If any EU state tried to impose new travel restrictions and demands (such as visas) then this would immediately provoke a [***]-for-tat reciprocal act by the UK government.

What everyone (including our mainly idiot political class!) suffer from is total lack of knowledge about history; economic, political and diplomacy.

The UK were members of the EEA (European Economic Area) well before this was subsumed into the EU: however, the reciprocal agreements on health and pensions could be defined as under the previous EEA treaty.

Etc.

To me, it is all rather the same as a company acquiring another company, yet the new company is still bound by the contractual and thus legal obligations and liabilities of the acquired company; particularly employment. Which is what TUPE is all about. (TUPE is an acronym for the Transfer of Undertakings (Protection of Employment) Regulations.)

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Replying to Evans Dekyi:
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By njpandya
25th Jun 2016 19:43

Answer is NO..

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Replying to Evans Dekyi:
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By Vaughan Blake1
28th Jun 2016 10:11

Given the Schengen agreement at least you would only need one!

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By seitler
24th Jun 2016 10:40

I hope Tom is right about MTD being put on the back burner. It will be one good thing to come out of this shock result

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By Ian McTernan CTA
24th Jun 2016 10:50

I didn't vote in the Aweb poll, but I did vote Leave.
Boris for PM and make Cameron in charge of the negotiation team for the EU exit- that will teach him to quit as soon as the going gets tough:-)
There will be turmoil for a while as things settle down but after a while most will realise it's not an overnight thing and Europe is unlikely to cut off it's nose to spite it's face so expect a lot of rhetoric over the next few weeks followed by some calmer negotiations.

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Replying to Ian McTernan CTA:
Should Be Working ... not playing with the car
By should_be_working
24th Jun 2016 14:31

I'm with you on most of that, except with Cameron's evident lacking in the skill of negotiation I'd leave him on the backbenches.

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By MI3raser
27th Jun 2016 16:09

The FTSE 100 Index saw more than £120bn wiped off the value of its constituent companies in the first few minutes of trading after the UK voted to quit the EU.
It (Other OTC: ITGL - news) was one of the biggest falls in the index's 32-year history, as it dropped by around 500 points, or more than 7%.
Meanwhile, the Bank of England said it was on standby to take action after the UK's decision to quit the EU sent the pound plunging to a 31-year low amid market turmoil.
It said it was "monitoring developments closely" and pledged to "take all necessary steps to meet its responsibilities for monetary and financial stability".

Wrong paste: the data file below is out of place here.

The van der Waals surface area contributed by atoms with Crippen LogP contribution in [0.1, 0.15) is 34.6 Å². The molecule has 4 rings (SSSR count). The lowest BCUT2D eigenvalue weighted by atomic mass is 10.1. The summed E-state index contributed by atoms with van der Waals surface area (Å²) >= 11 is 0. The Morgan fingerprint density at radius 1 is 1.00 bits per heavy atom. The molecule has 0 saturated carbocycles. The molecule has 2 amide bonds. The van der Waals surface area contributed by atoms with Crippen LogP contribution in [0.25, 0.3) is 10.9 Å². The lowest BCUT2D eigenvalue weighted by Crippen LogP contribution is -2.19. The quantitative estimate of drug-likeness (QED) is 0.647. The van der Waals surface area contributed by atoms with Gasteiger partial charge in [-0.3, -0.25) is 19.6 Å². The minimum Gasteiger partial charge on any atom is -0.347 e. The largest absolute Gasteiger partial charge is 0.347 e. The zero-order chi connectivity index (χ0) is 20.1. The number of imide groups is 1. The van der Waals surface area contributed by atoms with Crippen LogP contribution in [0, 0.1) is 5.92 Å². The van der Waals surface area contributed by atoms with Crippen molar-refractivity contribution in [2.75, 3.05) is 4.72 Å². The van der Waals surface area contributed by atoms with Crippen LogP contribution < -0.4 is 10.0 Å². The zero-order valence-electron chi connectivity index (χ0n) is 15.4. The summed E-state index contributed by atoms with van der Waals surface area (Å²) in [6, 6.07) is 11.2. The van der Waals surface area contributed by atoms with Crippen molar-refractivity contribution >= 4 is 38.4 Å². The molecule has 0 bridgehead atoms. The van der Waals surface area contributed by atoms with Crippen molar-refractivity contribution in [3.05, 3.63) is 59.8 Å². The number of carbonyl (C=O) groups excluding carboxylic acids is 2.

Some experts predicted that the Brexit vote would send the UK back into recession and there was speculation that the Bank could cut interest rates from 0.5% to zero in coming months to cushion the economy from the expected blow.
The Bank said it had undertaken "extensive contingency planning" and was working closely with the Treasury and other central banks after the poll which has rocked markets across the globe.

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Replying to MI3raser:
By jonsa
24th Jun 2016 17:19

Thought I better look at my SIPP value, which is invested in equities, especially if today ended down 10%. Have not checked, but now I wonder. Yes, my SIPP went down - by 0.3%. No panic then.

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Replying to jonsa:
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By Captain Kirk
26th Jun 2016 12:58

Mine went up - it's all about assett allocation I think. On June 16th the ftse was 5900 ish, today it's 6100 ish.

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By Younis
24th Jun 2016 11:00

Since 9am I'm being phoned by my EU clients who have invested their money and established their businesses here in the UK. All of them with almost the same questions: what will happen for their investments, businesses and NI contributions if they are asked to leave the UK??? And do they have to stop investing???
I had no single answer for their queries!!!

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Replying to Younis:
Tornado
By Tornado
26th Jun 2016 13:12

Why would they be asked to leave?

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Replying to Younis:
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By Vaughan Blake1
28th Jun 2016 10:18

I have a single reply for them - dunno!

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By edhy
24th Jun 2016 11:11

This is bad day for UK, EU and even for world. EU should be moving towards USE (United States of Europe), instead it is back to fragmentation. This is from the part of world where weak states and intense rivalry among neighboring states is keeping countries underdeveloped. Brexit is myopic, bad for economy bad for political system. Though Accountants may have more work but is better to do improvement work “fixing” work.